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Have you missed these obvious secrets the gurus reveal to writing outstanding copy?

By September 8, 2014Values

Let’s think back to our last encounter.

When we (virtually) met a week ago, we talked emotion and sales. We played around with the idea that empathy is the secret to writing emotionally engaging words. I also asked you to pick a sales page to review and figure out why the copy made you feel the way you did when reading it.

Didja do it?

The assignment? ( <– You can call me Miss Wahid any time you like ).

Yes? No? Took an honest stab?

It’s at this point in my life that I seriously wish we were face-to-face (if only digitally) so we could discuss.

(That (points arrow upwards) will be a serious possibility soon – watch this space for more deets).

It may not be so simple, to read through copy someone else has written and figure out why they wrote things in a certain order, or used certain words.

Since writing copy starts with knowing the audience intimately, you’d have to know the audience the copy was intended for, to really understand the why.

So let’s have an example of that, shall we? We’ll take this sales page and break it down.

The person this page is appealing to is someone like this:

– A 30-something guy in corporate job, pretty happy in life, but wants more. He just doesn’t know what.

– Doesn’t want to quit his job and start a business immediately

– Isn’t a big risk taker but would love to have more income so he can do more of the things he loves without feeling guilty about spending money

– Reads things like The Four Hour Work Week and believes it’s possible, but hasn’t taken the steps to change his life based on what he’s read. He spends more time dreaming than doing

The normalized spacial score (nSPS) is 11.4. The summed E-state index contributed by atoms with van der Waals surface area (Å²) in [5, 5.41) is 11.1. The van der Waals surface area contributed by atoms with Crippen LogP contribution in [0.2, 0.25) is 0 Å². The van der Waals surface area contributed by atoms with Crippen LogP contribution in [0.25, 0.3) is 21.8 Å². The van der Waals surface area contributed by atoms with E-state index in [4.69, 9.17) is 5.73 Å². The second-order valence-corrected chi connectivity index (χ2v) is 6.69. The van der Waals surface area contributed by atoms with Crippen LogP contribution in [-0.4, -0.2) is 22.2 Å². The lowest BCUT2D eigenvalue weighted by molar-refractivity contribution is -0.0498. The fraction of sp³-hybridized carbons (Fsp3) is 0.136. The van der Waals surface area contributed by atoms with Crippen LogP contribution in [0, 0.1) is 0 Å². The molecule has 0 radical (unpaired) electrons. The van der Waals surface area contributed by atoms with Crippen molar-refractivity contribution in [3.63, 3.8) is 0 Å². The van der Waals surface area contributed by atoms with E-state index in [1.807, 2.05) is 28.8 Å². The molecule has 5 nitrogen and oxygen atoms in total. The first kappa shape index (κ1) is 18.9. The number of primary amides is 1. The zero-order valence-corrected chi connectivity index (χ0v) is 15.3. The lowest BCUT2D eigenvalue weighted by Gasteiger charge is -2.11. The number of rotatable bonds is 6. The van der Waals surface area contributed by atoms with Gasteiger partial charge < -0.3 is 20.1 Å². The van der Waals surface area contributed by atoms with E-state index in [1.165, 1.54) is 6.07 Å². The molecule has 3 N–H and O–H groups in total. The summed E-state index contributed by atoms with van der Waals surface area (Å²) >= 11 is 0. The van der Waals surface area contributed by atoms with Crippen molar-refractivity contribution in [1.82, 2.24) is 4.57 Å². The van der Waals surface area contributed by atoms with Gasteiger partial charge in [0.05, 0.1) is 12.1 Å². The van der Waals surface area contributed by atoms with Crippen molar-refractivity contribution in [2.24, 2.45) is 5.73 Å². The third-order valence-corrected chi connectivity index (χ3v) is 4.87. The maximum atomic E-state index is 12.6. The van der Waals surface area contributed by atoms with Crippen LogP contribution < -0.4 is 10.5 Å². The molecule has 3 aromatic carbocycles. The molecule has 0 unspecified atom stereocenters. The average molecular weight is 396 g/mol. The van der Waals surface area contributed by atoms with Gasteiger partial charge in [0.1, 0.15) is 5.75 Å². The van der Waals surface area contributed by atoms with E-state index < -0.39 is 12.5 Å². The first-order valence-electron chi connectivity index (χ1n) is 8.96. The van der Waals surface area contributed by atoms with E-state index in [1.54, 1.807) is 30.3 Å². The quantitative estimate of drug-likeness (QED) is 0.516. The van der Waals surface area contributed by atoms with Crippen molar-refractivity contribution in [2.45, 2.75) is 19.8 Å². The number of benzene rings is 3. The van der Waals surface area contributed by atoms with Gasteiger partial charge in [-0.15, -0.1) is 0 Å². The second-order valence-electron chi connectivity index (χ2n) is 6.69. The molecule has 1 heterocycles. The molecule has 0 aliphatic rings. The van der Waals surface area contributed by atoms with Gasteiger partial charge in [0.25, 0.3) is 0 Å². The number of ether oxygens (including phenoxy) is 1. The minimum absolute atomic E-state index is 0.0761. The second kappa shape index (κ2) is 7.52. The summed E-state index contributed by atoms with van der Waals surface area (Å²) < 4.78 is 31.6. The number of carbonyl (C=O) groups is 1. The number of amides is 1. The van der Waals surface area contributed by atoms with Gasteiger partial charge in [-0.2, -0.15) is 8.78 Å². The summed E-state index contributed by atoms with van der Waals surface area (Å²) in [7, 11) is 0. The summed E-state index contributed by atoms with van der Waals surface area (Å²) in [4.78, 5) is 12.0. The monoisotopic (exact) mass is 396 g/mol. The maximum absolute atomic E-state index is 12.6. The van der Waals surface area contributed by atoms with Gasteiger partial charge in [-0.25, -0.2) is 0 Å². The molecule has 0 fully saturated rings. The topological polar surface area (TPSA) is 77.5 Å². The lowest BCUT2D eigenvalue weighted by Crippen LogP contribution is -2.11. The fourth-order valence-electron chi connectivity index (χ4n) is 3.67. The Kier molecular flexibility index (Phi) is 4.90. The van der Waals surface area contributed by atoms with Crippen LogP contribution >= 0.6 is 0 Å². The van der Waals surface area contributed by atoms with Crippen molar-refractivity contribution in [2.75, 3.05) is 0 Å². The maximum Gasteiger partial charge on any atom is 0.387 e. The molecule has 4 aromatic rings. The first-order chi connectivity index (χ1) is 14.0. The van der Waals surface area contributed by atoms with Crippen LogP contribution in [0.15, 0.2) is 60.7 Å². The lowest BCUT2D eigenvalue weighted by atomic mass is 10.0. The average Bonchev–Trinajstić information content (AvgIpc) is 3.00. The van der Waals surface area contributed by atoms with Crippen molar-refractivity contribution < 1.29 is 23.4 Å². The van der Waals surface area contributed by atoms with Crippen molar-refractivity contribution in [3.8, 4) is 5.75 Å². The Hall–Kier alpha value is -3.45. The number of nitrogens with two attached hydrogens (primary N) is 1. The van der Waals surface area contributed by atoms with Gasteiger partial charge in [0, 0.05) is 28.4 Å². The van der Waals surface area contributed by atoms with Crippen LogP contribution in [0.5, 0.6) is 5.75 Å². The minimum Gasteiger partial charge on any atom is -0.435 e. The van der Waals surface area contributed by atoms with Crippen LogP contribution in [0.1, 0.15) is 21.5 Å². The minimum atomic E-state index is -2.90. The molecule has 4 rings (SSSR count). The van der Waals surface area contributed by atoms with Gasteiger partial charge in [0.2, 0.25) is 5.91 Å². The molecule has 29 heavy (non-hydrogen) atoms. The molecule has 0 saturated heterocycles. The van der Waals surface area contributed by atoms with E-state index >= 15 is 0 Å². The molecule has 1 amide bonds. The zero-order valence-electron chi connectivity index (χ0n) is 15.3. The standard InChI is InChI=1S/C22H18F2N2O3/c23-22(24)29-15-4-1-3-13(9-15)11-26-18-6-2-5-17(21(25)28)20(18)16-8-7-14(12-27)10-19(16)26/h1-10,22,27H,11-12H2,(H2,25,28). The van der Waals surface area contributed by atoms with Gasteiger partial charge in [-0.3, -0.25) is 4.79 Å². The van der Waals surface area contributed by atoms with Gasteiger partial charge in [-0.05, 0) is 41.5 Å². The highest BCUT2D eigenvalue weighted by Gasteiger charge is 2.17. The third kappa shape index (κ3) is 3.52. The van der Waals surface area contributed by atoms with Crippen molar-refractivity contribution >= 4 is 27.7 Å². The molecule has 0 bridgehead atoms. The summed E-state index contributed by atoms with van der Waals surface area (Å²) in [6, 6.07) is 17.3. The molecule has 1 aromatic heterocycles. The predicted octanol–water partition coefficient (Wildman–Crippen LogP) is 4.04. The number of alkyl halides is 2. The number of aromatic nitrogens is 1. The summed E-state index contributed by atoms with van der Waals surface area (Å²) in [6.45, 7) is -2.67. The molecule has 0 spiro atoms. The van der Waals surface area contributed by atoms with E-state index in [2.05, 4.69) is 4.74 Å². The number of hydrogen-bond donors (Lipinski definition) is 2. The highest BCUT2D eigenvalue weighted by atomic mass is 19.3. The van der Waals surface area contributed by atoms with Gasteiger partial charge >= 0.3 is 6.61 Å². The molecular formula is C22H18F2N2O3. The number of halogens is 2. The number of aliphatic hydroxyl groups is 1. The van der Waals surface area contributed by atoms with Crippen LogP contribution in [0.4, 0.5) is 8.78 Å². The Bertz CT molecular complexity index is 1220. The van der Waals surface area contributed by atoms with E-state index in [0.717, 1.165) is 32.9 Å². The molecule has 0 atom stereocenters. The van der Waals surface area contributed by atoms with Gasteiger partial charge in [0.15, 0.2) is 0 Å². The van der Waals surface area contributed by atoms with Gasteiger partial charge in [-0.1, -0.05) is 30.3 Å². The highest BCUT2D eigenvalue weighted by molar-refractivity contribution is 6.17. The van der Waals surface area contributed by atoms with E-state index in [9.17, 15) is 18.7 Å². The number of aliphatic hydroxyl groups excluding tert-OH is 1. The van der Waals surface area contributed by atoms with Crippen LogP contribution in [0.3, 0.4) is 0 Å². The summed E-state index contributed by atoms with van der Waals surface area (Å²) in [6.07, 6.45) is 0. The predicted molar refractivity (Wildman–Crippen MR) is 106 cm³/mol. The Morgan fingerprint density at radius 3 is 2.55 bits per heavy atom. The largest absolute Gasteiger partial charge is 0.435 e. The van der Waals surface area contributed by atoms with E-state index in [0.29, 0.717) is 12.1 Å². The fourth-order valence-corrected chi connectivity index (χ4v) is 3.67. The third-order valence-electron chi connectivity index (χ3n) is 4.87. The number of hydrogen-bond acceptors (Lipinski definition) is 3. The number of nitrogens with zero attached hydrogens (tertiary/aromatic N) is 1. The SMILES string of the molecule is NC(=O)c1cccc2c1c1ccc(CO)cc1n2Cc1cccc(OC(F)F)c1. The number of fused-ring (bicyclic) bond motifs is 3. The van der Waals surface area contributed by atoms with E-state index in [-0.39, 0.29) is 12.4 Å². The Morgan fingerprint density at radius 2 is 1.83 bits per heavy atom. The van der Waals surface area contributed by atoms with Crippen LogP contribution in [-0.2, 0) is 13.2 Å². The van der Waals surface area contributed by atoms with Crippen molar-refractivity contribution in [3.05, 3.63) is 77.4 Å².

– Tells himself he’ll start his own business when he has the right idea

– Has friends who are happy in their corporate career, and he doesn’t understand why. He also feels like he doesn’t know anyone else who wants the same things in life as him

– Wants someone to give him a step-by-step approach to achieving the life of his dreams

– Hates it when something promises to give him ‘the secret to [insert audacious goal here]’ (i.e he can see through bullshit)

– Science and data are important when it comes to making decisions

Therefore, the copy needs to:

– Speak to him as a pal and yet be authoritative

– Provide data and testimonials as proof it works

– Give him confidence to want to know more

– Appeal to the non-risk-taking side of him

– Reflect what he’s thinking without being patronising

If you want to learn more about getting down to this level of intimacy of matching your audience to your copy, get the deets here.

So now we know the kind of person the copy should appeal to, and how it should be presented. Does the page achieve it?

(rhetorical question –> Ramit Sethi is a copy-genius)

To demonstrate that it does, here’s a visual breakdown. On the left, you’ll find the principles of copy being applied, and on the right, an outline of what the reader is thinking when they read the page:

 

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(Click the above to Pin it on Pinterest)

 

What principles of writing sales copy did you pick up here that you’ll apply to your website? Let me know in the comments, yo.

6 Comments

  • Liz says:

    Raz the graphic is a *super* useful visual guide. I love it!

  • Rohi says:

    Hi Razwana,
    This is super.
    I’ll use all these elements when I create my landing page. (I’ve bookmarked this page.)
    For me, the element that appealed the most is the headline – specific benefit + free tool = irresistible attraction.
    Thanks for this class act.

  • Steve says:

    That’s such a great breakdown of a sales page. The one thing I always have to remind myself when I’m writing stuff like this is that i have to take an informal tone. Sometimes my writing gets pretty formal so I have to go through it to break it up a little. But oh well.

    For me, social proof is very important. For some reason people don’t want to be the first to something. It’s like the whole idea of standing between two restaurants. If you see one is really busy while the other is empty, you assume that the busy one is good – that’s social proof at work.

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